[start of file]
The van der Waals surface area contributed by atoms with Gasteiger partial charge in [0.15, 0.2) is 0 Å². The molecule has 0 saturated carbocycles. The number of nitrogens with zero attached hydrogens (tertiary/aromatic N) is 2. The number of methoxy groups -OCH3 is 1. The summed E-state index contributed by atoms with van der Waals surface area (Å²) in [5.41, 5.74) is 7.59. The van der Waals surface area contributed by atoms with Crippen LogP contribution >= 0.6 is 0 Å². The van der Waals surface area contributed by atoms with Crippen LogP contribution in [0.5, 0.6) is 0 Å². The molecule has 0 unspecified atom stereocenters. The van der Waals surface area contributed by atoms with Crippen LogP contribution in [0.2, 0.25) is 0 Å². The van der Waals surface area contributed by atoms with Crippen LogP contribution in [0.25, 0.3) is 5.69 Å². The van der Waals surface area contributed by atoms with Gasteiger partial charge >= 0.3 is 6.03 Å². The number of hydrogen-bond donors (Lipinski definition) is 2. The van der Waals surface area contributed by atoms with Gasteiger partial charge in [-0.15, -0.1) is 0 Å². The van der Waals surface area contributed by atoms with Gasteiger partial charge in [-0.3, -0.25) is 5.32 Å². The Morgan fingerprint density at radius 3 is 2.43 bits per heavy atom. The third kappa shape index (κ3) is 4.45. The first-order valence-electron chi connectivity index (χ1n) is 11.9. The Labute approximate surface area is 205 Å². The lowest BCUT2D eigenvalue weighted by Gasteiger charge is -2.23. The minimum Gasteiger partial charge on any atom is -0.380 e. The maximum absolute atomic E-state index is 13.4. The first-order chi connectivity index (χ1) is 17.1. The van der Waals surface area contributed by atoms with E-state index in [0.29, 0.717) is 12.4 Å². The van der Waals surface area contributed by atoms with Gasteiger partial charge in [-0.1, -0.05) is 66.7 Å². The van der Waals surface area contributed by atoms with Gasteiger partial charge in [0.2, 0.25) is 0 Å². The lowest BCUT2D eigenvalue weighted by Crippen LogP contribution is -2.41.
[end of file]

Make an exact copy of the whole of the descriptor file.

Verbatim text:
The van der Waals surface area contributed by atoms with Gasteiger partial charge in [0.15, 0.2) is 0 Å². The molecule has 0 saturated carbocycles. The number of nitrogens with zero attached hydrogens (tertiary/aromatic N) is 2. The number of methoxy groups -OCH3 is 1. The summed E-state index contributed by atoms with van der Waals surface area (Å²) in [5.41, 5.74) is 7.59. The van der Waals surface area contributed by atoms with Crippen LogP contribution >= 0.6 is 0 Å². The van der Waals surface area contributed by atoms with Crippen LogP contribution in [0.5, 0.6) is 0 Å². The molecule has 0 unspecified atom stereocenters. The van der Waals surface area contributed by atoms with Crippen LogP contribution in [0.2, 0.25) is 0 Å². The van der Waals surface area contributed by atoms with Crippen LogP contribution in [0.25, 0.3) is 5.69 Å². The van der Waals surface area contributed by atoms with Gasteiger partial charge >= 0.3 is 6.03 Å². The number of hydrogen-bond donors (Lipinski definition) is 2. The van der Waals surface area contributed by atoms with Gasteiger partial charge in [-0.15, -0.1) is 0 Å². The van der Waals surface area contributed by atoms with Gasteiger partial charge in [-0.3, -0.25) is 5.32 Å². The Morgan fingerprint density at radius 3 is 2.43 bits per heavy atom. The third kappa shape index (κ3) is 4.45. The first-order valence-electron chi connectivity index (χ1n) is 11.9. The Labute approximate surface area is 205 Å². The lowest BCUT2D eigenvalue weighted by Gasteiger charge is -2.23. The minimum Gasteiger partial charge on any atom is -0.380 e. The maximum absolute atomic E-state index is 13.4. The first-order chi connectivity index (χ1) is 17.1. The van der Waals surface area contributed by atoms with E-state index in [0.29, 0.717) is 12.4 Å². The van der Waals surface area contributed by atoms with Gasteiger partial charge in [-0.1, -0.05) is 66.7 Å². The van der Waals surface area contributed by atoms with Gasteiger partial charge in [0.2, 0.25) is 0 Å². The lowest BCUT2D eigenvalue weighted by Crippen LogP contribution is -2.41.